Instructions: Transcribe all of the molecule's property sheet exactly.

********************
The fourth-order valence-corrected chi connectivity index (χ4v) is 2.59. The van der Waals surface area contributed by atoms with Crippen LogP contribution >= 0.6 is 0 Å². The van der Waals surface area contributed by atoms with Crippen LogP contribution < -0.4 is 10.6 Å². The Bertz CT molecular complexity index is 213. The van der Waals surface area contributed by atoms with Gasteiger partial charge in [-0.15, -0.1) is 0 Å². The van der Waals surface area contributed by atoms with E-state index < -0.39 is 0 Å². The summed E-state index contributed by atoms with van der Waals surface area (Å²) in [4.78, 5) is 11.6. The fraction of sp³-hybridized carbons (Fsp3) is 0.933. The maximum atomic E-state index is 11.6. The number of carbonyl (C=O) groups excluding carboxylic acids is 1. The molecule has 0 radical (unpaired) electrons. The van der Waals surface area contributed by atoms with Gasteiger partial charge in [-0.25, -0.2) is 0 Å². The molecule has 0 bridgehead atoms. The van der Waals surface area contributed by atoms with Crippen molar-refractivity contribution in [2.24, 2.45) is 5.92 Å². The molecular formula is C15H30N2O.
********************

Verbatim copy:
The fourth-order valence-corrected chi connectivity index (χ4v) is 2.59. The van der Waals surface area contributed by atoms with Crippen LogP contribution >= 0.6 is 0 Å². The van der Waals surface area contributed by atoms with Crippen LogP contribution < -0.4 is 10.6 Å². The Bertz CT molecular complexity index is 213. The van der Waals surface area contributed by atoms with Gasteiger partial charge in [-0.15, -0.1) is 0 Å². The van der Waals surface area contributed by atoms with E-state index < -0.39 is 0 Å². The summed E-state index contributed by atoms with van der Waals surface area (Å²) in [4.78, 5) is 11.6. The fraction of sp³-hybridized carbons (Fsp3) is 0.933. The maximum atomic E-state index is 11.6. The number of carbonyl (C=O) groups excluding carboxylic acids is 1. The molecule has 0 radical (unpaired) electrons. The van der Waals surface area contributed by atoms with Gasteiger partial charge in [-0.25, -0.2) is 0 Å². The molecule has 0 bridgehead atoms. The van der Waals surface area contributed by atoms with Crippen molar-refractivity contribution in [2.24, 2.45) is 5.92 Å². The molecular formula is C15H30N2O.